Obviously, during the high season, these to-do-list items are much more frequent during the high season than in the low season. Just like other items, this isn’t necessarily a bad thing, but it’s something to be planned for. If you allot only 30 minutes a week for marketing and guest interaction, you may find yourself either ignoring part of these items during the high season, or you might do them poorly. I spend roughly three times the amount of time doing these things during the high season than I do in the low season.

In addition to the marketing side, the paperwork side takes longer, whether it’s paying bills, preparing and sending in your sales tax payments, or other related items, more guests typically means more paperwork as well.

Higher Operating Costs:

Just like the wear and tear that comes with more guests, your variable costs will also increase. Each home will have some variation in these costs, but in most cases, the primary two are electricity and water. My house is in Florida, so both of these are expensive, and if you have an island house, yours will be even more expensive. Either way, owners should plan for these additional costs.

This is also a great way to identify potential issues at the house. If you see a huge spike in water usage, you may have a sprinkler system leak. If you have a huge spike in electricity usage, you may have an appliance issue, like the AC or pool pump is working way harder than it should. An electricity usage spike could also mean inconsiderate guests leaving doors open (the pool door, garage entry door, etc.) and wasting electricity.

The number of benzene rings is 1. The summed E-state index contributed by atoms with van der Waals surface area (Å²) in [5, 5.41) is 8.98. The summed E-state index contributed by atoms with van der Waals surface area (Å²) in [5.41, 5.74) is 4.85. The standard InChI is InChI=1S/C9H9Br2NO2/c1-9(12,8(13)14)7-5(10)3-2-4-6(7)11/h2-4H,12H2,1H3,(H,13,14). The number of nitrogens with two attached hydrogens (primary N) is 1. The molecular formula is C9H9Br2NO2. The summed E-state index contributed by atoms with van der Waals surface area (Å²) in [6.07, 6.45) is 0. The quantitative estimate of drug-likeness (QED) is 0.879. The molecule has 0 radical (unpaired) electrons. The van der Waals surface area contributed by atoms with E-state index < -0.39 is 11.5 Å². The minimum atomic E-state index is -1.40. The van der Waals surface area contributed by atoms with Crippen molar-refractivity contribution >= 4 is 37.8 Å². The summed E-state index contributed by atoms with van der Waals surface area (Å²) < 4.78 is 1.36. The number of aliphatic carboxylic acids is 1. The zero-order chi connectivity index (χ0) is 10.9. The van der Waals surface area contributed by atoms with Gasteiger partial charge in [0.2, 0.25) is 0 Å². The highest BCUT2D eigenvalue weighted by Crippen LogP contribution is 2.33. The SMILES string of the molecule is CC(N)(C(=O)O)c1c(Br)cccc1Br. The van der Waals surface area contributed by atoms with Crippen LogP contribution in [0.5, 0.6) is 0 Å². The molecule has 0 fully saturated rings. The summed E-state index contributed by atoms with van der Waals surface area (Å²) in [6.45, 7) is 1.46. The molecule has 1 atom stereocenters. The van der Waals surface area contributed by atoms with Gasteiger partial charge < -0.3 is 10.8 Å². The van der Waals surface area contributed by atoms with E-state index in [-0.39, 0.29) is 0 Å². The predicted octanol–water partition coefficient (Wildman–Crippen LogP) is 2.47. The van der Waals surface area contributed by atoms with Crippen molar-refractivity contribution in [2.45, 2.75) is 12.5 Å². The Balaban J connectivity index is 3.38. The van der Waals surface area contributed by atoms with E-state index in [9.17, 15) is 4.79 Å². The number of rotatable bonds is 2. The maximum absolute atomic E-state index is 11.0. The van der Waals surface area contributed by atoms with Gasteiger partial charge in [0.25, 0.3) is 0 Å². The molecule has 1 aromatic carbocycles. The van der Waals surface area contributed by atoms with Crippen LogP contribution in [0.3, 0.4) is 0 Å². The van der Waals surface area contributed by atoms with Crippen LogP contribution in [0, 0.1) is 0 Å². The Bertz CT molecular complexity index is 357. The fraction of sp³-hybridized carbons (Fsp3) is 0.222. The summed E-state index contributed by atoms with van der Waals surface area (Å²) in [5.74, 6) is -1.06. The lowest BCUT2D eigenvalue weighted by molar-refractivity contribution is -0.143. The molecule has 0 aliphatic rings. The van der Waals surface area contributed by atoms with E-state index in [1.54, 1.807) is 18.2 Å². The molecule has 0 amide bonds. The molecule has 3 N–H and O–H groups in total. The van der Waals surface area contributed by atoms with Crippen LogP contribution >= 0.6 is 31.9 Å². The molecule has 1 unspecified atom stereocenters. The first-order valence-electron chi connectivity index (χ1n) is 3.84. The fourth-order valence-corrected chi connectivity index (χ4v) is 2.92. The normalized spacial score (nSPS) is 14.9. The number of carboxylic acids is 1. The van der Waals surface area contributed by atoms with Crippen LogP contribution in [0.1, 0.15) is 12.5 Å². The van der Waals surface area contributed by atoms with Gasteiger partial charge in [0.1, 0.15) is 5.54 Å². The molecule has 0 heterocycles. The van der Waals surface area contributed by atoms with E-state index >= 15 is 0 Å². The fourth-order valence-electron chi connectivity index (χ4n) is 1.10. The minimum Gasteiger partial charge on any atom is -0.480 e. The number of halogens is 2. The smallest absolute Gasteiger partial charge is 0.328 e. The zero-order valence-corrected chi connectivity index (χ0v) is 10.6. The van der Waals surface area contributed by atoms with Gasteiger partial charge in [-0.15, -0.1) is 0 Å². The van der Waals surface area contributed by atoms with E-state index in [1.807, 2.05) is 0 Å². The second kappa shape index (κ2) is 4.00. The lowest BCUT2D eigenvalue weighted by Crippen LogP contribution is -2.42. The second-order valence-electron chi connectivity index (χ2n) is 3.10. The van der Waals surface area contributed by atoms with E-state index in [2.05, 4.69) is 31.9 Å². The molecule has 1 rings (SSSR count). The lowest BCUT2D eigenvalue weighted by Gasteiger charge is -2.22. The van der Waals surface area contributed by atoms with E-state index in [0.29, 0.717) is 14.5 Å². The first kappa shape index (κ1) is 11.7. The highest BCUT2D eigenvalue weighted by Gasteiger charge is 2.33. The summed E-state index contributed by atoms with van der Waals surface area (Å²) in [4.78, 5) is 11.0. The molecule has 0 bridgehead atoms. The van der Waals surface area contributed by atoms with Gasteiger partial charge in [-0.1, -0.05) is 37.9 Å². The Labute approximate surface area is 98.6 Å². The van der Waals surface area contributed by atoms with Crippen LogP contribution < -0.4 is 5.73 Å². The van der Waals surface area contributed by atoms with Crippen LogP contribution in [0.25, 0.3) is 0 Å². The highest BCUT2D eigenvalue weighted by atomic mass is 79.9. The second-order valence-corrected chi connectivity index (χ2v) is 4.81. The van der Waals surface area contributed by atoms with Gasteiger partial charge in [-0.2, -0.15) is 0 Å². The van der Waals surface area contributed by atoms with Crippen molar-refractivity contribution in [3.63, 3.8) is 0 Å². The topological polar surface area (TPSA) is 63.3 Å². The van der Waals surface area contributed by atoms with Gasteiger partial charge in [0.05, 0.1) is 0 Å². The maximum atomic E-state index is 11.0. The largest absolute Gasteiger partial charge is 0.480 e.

Finding Information:

Referring to your billing history is the easiest way to plan for these increased costs. This information is easily found online if you don’t have a sophisticated filing and tracking system. You could also create a spreadsheet to track it, but I find that a quick look at my billing history online will give me most of the information I need to make informed decisions and plans.

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This is a usage analysis graph from my electricity provider.

What If You Just Bought the House?

If you have recently purchased the property, and don’t have your own history to refer back to, you can request this information from the utility in most cases. If you’re unable to get the information this way, you can do some educated guessing by doing a ratio of days with guests to cost. This won’t account for seasonal factors like high cooling requirements (or high pool heating) that are weather related, but it will give you an idea.


Last month you had guests staying 15 days, or about 50%. The average number of guests was 5, which is your standard average. The electricity and water bills together were $600, giving you a daily average “occupied” cost of $40. Clearly, there are 15 “unoccupied” days that also factor, but for the sake of the guesstimate, we’ll ignore those. You can expect that the future month, you’ll have about 75% occupancy, or about 22 days.  That would bring your bills to closer to $880.  It ‘s difficult to account for all of the factors in this case, but this will at least give you some planning info so you can set aside an extra $100-200 to cover these expenses.

Planning is Key:

With the High Season, there’s a mixture of both good and bad factors that come with additional guests. You get extra revenue for sure, but you’ll want to make sure that you’re planning for possible issues that might arise at any time. For most of us who own vacation rental homes, we’re okay with some of the additional issues that come with the high season, those checks and automatic deposits that arrive each week definitely make it easier to spend an extra 30 minutes on paperwork.